The notion that a high number of co-occurring problems makes a patient destined for poorer recovery outcomes tends to invade the clinician's thinking in problem gambling treatment, much as it does in treatment of substance addictions. Yet a Detroit-based academician who also treats problem gamblers in an outpatient setting says research actually shows that gamblers with issues such as poor impulse control and antisocial behavior make progress in treatment at the same rate as patients who do not face these complicating factors.
“We're always trained to believe that it is more challenging to treat those who have more challenging problems,” says David Ledgerwood, associate professor in Wayne State University's Department of Psychiatry and Behavioral Neurosciences. “This leads to frustration among clinicians that they can't make more headway.”
Ledgerwood, who in March delivered a talk on predictors of gambling treatment success at the California Office of Problem Gambling's annual training summit, says he seeks to deliver a more optimistic message in his speaking engagements. He also emphasized in his March address the point that “we can't approach all problem gamblers in the same way.”
He adds, “Some are more impulsive, some less. The level of depression varies. We need to tailor intervention efforts to what we see clinically.”
Variables such as the presence of a strong social support network and socioeconomic resources tend to be associated with more positive outcomes in the gambling population, says Ledgerwood, who also serves as president of the Michigan Association on Problem Gambling. Issues such as impulse control problems and depression will tend to prolong the amount of time someone will need to be in treatment, he says.
Ledgerwood suspects other factors create challenges as well, especially trauma, although he says the role of trauma in gambling disorders has not been sufficiently addressed in research. It is known that about 20 to 30% of problem gamblers meet diagnostic criteria for post-traumatic stress disorder (PTSD), he says, and the majority of problem gamblers have had some experience of trauma in their lifetime. How trauma fits into the gambling equation largely remains to be examined, he says.
In general, Ledgerwood adds, “The problem gambling literature tends to be 10 to 15 years behind the substance use literature. We should probably look toward the substance use literature for [relevant] factors.”
Ledgerwood is working on an academic paper that will summarize survey research he conducted with Michigan problem gamblers and their clinicians. As is the case in most states, Michigan has only outpatient problem gambling services available within its borders. “There are only about 9 or 10 residential or intensive outpatient programs specifically for gambling nationally,” says Ledgerwood, who also offers outpatient counseling in Detroit (he directs the problem gambling clinic at the Wayne State University Physician Group).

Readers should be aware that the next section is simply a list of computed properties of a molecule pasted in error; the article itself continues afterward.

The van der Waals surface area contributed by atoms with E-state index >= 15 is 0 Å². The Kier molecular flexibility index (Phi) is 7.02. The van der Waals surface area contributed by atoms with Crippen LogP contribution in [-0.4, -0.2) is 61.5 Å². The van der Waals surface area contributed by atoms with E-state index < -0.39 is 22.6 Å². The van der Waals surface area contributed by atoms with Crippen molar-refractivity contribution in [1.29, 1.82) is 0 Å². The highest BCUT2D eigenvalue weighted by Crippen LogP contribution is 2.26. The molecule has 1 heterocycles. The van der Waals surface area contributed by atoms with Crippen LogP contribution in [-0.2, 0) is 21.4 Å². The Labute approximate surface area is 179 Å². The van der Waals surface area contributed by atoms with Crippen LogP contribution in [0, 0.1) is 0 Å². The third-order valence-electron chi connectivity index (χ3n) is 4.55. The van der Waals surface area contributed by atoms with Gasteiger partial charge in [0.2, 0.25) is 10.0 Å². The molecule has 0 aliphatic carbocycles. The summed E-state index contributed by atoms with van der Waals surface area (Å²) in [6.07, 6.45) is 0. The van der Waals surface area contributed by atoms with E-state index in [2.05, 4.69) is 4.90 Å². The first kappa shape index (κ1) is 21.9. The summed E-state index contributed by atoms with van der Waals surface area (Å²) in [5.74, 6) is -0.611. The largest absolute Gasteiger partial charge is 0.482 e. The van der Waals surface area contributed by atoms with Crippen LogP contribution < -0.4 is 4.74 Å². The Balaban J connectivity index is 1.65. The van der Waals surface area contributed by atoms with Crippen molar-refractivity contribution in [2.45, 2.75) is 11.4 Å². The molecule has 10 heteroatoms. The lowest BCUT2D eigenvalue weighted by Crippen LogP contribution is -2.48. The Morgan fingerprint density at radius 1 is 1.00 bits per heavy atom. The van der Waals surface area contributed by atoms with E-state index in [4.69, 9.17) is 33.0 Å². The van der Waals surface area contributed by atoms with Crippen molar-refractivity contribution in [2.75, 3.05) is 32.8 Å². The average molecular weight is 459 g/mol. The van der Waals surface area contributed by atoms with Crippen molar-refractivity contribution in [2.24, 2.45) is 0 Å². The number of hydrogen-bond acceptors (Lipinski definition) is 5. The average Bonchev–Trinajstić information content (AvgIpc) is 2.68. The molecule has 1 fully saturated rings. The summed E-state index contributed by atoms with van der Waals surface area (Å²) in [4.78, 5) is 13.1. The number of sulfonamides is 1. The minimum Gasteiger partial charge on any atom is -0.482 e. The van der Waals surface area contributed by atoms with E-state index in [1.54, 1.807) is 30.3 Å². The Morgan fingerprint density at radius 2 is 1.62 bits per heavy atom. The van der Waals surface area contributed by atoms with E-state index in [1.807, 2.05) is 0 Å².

The research survey asked patients and their clinicians about their perceptions of the potential value of more intensive services. “There was pretty good correspondence between clinicians and clients about what levels of care clients would match to,” says Ledgerwood. Around 4 in 10 clients said they probably or definitely would enter residential treatment if it were available for gambling disorders, and just over half said they would do the same for IOP treatment.
The research employed American Society of Addiction Medicine (ASAM) criteria to evaluate problem severity, and Ledgerwood points out that individuals with more problems tended to rate their need for more intensive services more highly.
Ledgerwood says he uses Motivational Interviewing and cognitive-behavioral therapy to a great degree in his work with problem gamblers, but also explores interpersonal dynamics to a significant extent. “We often find the presence of conflicts with one's spouse and family members, which can serve as triggers for gambling,” he says. He adds that problem gambling often serves as a maladaptive way of coping with another problem, such as bereavement or depression.
Ledgerwood believes that while the professional community's engagement on treating problem gambling may have started to plateau at one point, he senses that it became re-energized as gambling disorders were formally acknowledged alongside substance use disorders in the DSM-5.
“It's now becoming fairly widely accepted that we could have addiction that is not substance-related,” Ledgerwood says. Gambling, then, is in turn sparking clinical interest in other process addictions related to sex, shopping and technology, he believes.